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GNOME Has Big Plans For Its Maps Application

GNOME

Published on 22 April 2014 08:49 AM EDT
Written by Michael Larabel in GNOME
15 Comments

GNOME Maps began development during the GNOME 3.10 cycle and going ahead for GNOME 3.14 and beyond are some ambitious plans to make this open-source OpenStreetMap-powered JavaScript application more like Google Maps in its abilities.

Right now GNOME Maps is written in JavaScript with Gjs bindings, loads up data from OpenStreetMap, and attempts to auto-find your position using the Geoclue D-Bus service. There's also basic search support.

Going forward, there's plans for GNOME Maps to work on route search support using GraphHopper, support for locating nearby points of interest, contact data integration within Maps, Facebook and Foursquare integration support, improvements to Map markers, and support for GNOME Maps to communicate with other apps like GNOME Weather and GNOME Clocks.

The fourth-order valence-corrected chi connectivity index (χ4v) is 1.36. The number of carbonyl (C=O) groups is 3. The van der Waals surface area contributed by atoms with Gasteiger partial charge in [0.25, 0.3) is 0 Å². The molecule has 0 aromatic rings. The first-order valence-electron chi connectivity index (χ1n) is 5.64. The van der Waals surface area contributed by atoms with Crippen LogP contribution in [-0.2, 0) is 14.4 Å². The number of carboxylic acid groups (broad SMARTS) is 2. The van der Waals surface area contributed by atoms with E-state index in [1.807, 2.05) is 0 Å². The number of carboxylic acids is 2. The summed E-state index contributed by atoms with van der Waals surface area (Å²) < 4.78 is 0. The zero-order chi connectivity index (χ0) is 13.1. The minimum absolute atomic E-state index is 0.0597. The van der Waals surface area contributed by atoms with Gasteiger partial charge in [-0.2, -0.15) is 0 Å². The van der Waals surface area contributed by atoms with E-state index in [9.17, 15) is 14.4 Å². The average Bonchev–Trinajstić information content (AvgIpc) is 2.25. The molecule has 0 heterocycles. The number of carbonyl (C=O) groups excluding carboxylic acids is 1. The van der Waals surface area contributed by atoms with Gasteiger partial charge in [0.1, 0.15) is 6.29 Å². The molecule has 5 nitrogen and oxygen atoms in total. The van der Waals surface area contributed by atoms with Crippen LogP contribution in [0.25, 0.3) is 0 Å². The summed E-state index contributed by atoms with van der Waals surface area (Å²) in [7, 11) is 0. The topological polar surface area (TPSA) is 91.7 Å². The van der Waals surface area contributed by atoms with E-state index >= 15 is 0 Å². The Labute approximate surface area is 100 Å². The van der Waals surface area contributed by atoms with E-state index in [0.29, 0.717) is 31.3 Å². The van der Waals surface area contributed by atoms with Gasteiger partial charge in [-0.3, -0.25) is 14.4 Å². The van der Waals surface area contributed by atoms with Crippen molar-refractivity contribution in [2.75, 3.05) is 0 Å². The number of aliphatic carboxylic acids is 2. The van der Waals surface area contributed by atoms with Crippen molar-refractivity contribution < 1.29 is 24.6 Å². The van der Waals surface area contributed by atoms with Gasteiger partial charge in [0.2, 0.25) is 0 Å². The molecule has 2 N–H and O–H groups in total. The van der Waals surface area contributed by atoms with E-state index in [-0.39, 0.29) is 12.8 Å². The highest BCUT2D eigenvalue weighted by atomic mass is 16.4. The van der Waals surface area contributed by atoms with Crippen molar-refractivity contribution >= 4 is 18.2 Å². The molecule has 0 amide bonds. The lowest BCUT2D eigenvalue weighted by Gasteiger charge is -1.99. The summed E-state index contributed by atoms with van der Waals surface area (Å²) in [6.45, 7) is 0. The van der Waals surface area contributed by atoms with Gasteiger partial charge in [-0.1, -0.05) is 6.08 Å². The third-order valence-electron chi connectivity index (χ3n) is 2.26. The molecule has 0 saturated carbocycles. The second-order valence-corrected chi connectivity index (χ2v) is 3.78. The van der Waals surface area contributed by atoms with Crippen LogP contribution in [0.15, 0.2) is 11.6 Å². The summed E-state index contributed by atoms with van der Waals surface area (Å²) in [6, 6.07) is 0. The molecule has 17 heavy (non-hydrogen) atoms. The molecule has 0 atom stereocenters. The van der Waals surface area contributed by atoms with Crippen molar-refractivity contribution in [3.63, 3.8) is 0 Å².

Going further out are plans to add/update the OpenStreetMap database via GNOME Maps and to create custom overlays.

It will be interesting to see how GNOME Maps does given that Google Maps provides these features already and it does so extremely well, along with plenty of other maps applications out there. GNOME also doesn't have a big install foot-print on mobile devices right now so it will be of limited reach to many for actually using the application while traveling.

More details on the GNOME Maps plans can be found via this blog post by Jonas Danielsson, one of the GNOME Maps co-maintainers.

About The Author
Michael Larabel is the principal author of Phoronix.com and founded the web-site in 2004 with a focus on enriching the Linux hardware experience and being the largest web-site devoted to Linux hardware reviews, particularly for products relevant to Linux gamers and enthusiasts but also commonly reviewing servers/workstations and embedded Linux devices. Michael has written more than 10,000 articles covering the state of Linux hardware support, Linux performance, graphics hardware drivers, and other topics. Michael is also the lead developer of the Phoronix Test Suite, Phoromatic, and OpenBenchmarking.org automated testing software. He can be followed via and or contacted via .
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